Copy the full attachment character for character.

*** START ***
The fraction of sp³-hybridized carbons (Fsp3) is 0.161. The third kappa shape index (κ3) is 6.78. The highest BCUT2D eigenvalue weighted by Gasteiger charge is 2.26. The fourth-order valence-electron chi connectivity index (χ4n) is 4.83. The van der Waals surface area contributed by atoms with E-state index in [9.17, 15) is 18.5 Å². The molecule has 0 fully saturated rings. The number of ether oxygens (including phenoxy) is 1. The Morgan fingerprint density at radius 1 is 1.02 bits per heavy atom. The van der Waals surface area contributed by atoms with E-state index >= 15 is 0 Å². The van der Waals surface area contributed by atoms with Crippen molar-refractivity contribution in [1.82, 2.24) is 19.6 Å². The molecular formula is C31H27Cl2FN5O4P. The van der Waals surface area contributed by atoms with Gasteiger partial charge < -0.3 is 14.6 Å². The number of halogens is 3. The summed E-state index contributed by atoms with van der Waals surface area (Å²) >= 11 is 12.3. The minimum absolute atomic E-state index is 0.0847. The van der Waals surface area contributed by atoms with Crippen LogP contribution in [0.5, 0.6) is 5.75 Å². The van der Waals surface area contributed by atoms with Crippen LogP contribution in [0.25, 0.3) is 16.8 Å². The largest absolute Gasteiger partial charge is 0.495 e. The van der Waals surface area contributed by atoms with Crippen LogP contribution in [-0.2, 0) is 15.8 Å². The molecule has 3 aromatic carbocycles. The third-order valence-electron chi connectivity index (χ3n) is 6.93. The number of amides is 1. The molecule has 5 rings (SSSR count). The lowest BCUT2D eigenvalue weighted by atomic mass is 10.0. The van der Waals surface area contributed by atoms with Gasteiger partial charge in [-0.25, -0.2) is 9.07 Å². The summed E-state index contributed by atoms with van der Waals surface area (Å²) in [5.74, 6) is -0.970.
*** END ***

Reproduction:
The fraction of sp³-hybridized carbons (Fsp3) is 0.161. The third kappa shape index (κ3) is 6.78. The highest BCUT2D eigenvalue weighted by Gasteiger charge is 2.26. The fourth-order valence-electron chi connectivity index (χ4n) is 4.83. The van der Waals surface area contributed by atoms with E-state index in [9.17, 15) is 18.5 Å². The molecule has 0 fully saturated rings. The number of ether oxygens (including phenoxy) is 1. The Morgan fingerprint density at radius 1 is 1.02 bits per heavy atom. The van der Waals surface area contributed by atoms with E-state index >= 15 is 0 Å². The van der Waals surface area contributed by atoms with Crippen molar-refractivity contribution in [1.82, 2.24) is 19.6 Å². The molecular formula is C31H27Cl2FN5O4P. The van der Waals surface area contributed by atoms with Gasteiger partial charge < -0.3 is 14.6 Å². The number of halogens is 3. The summed E-state index contributed by atoms with van der Waals surface area (Å²) >= 11 is 12.3. The minimum absolute atomic E-state index is 0.0847. The van der Waals surface area contributed by atoms with Crippen LogP contribution in [0.5, 0.6) is 5.75 Å². The van der Waals surface area contributed by atoms with Crippen LogP contribution in [0.25, 0.3) is 16.8 Å². The largest absolute Gasteiger partial charge is 0.495 e. The van der Waals surface area contributed by atoms with Crippen LogP contribution in [-0.2, 0) is 15.8 Å². The molecule has 3 aromatic carbocycles. The third-order valence-electron chi connectivity index (χ3n) is 6.93. The number of amides is 1. The molecule has 5 rings (SSSR count). The lowest BCUT2D eigenvalue weighted by atomic mass is 10.0. The van der Waals surface area contributed by atoms with Gasteiger partial charge in [-0.25, -0.2) is 9.07 Å². The summed E-state index contributed by atoms with van der Waals surface area (Å²) in [5.74, 6) is -0.970.